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Ft. Campbell Hospital Swamped With Sick COVID Patients, Despite Army’s Vaccine Mandate

The emergency department at Blanchfield Army Community Hospital can see as many as 150 patients a day and has been overwhelmed by cases of COVID-19 requiring hospitalization.
The emergency department at Blanchfield Army Community Hospital can see as many as 150 patients a day and has been overwhelmed by cases of COVID-19 requiring hospitalization.

The hospital on post at Fort Campbell has been full of COVID patients, and most are unvaccinated. That’s despite a mandate for all soldiers.

Active-duty soldiers in the U.S. Army have no choice about taking the COVID vaccine at this point, but they don’t have to be fully vaccinated until Dec. 15, according to plans outlined last week by the Department of Defense.

But Blanchfield Army Community Hospital at Fort Campbell also serves the families of soldiers and local retirees. And health officials on post are becoming more emphatic about encouraging them to take the vaccine.

Maj. David Henley, the physician who leads inpatient care at BACH, says the hospital is seeing large numbers of patients under the age of 40.

“In fact I’ve had several in their 20s who are getting critically ill with COVID-19,” he says.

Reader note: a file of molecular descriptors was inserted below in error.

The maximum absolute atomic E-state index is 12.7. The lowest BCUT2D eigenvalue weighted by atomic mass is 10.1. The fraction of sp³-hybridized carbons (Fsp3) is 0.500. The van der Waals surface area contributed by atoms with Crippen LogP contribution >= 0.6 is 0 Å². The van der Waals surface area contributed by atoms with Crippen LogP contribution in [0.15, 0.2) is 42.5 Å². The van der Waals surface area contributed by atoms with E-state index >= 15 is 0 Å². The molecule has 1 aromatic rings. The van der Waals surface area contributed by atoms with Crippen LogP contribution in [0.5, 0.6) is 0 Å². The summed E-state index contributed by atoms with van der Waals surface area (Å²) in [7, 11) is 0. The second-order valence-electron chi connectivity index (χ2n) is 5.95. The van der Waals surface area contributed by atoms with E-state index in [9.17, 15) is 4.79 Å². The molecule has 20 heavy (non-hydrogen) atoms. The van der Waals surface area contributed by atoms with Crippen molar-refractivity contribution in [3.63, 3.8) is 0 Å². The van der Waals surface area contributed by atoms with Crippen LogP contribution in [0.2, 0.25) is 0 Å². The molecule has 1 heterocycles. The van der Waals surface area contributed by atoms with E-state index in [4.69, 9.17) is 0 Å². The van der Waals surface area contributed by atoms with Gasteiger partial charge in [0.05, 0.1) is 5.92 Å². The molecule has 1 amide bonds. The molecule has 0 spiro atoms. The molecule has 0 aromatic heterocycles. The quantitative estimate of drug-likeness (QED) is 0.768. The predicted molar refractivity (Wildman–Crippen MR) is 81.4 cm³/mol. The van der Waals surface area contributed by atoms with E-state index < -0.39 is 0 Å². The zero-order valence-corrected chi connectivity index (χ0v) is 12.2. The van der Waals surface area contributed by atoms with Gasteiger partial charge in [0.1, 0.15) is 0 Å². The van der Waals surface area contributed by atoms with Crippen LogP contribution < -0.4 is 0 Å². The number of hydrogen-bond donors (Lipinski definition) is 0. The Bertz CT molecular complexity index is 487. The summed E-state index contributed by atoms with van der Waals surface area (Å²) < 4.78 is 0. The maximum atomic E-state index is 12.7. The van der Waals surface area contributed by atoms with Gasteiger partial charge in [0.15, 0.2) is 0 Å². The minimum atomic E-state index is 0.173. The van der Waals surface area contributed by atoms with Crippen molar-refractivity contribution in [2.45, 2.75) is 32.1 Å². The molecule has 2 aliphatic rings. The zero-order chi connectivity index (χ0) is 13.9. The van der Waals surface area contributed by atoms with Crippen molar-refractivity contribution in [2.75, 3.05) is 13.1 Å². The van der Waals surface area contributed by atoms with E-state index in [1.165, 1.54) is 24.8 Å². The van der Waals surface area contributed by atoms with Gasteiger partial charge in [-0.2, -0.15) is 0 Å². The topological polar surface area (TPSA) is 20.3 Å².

But, he adds, the hospital is just not set up to care for the sickest COVID patients, who often need a ventilator.

“We are having significantly, critically ill people who are requiring intubation and prolonged respiratory support,” he says in a video posted to Fort Campbell’s social media. “We do not have critical care physicians here.”

Hospital officials say just two patients who have required oxygen were vaccinated people with breakthrough cases.

Finding an open bed elsewhere has been difficult. Across Tennessee, COVID hospitalizations have dropped from their peak in the last week, but ICUs remain full. The closest civilian hospital, Tennova Clarksville, is also full, with 19 COVID patients on ventilators.

One man had to be flown to the East Coast to get higher level care.


Copyright 2021 Nashville Public Radio. To see more, visit WPLN.

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